Let's say you take out a substantial loan against your home's equity. If you pass away before making payment or fail to update your estate plan, your heirs may be unable to inherit the home until the loan is paid off in full. If you lack the funds in your estate, that could mean one less asset for your heirs.
Also, it's important to remember that a reverse mortgage diminishes the equity you have in your home. By the time the loan needs to be paid off, there may much equity left for your heirs to inherit.
A reverse mortgage is relatively easy to obtain if you meet the qualifications, but it doesn't necessarily "look good" to traditional hard lenders. Some seniors who take out reverse mortgages may find it difficult to secure additional lending elsewhere. This factor can be problematic for investors who rely on good terms to make their deals profitable.
This type of loan also could limit your ability to qualify for other need-based government programs such as Medicaid or Supplemental Security Income (SSI).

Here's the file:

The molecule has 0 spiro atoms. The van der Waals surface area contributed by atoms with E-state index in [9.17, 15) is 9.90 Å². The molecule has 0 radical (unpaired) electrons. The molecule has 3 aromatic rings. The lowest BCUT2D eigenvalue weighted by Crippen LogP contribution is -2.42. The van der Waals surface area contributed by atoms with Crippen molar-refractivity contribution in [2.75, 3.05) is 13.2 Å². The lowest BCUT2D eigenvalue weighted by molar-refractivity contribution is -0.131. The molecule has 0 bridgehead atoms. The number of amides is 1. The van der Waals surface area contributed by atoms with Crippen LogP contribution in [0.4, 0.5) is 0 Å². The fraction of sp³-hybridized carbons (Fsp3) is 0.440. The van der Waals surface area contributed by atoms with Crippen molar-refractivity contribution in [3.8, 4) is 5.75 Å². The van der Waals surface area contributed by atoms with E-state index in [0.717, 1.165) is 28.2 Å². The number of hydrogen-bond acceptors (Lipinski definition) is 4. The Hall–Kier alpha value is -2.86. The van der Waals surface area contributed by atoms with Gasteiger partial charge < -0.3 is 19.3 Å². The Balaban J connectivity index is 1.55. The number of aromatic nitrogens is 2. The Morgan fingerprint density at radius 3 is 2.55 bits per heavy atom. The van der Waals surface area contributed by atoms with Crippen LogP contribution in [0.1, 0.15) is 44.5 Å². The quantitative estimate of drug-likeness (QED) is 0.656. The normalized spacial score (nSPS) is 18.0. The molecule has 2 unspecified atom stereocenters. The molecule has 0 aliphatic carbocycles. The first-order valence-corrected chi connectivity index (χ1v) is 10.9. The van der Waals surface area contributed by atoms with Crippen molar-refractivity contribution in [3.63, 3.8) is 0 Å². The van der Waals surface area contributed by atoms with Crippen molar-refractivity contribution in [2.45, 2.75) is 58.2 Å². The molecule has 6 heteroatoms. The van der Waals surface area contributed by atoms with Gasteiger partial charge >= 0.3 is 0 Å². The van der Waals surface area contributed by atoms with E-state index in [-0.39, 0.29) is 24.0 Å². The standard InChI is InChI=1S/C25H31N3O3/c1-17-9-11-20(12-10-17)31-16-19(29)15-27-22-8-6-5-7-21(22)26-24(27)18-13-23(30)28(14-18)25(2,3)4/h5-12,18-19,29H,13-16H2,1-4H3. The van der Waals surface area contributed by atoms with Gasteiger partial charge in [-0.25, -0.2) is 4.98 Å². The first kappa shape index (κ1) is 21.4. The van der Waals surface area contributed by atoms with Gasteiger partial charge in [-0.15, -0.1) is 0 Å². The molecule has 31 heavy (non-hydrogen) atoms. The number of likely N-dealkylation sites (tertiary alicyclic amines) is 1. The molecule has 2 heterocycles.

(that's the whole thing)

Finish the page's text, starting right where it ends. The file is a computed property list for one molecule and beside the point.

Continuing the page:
If, after weighing the pros and cons of a reverse mortgage, you're still unsure if it is right for you, here are some factors to consider. A reverse mortgage could be a good option for you if:
As with taking on any form of debt, you should take your time deciding on a reverse mortgage. Although it is a relatively easy way to boost your cash flow in the short term, it could put your finances at risk down the road.
Make sure you fully understand the pros and cons of reverse mortgages and enlist the help of professionals to help you make the judgment call. Even a close network of fellow homeowners and savvy borrowers with experience in reverse mortgages can be a valuable source of information.
Learn everything you can about these financial tools, shop smart for a lender, read the written loan terms carefully, and be sure to ask plenty of questions. If a reverse mortgage doesn't feel like it's for you, you can always explore other financial options.
Scott Royal Smith is an asset protection attorney and long-time real estate investor. He's on a mission to help fellow investors free their time, protect their assets, and create lasting wealth.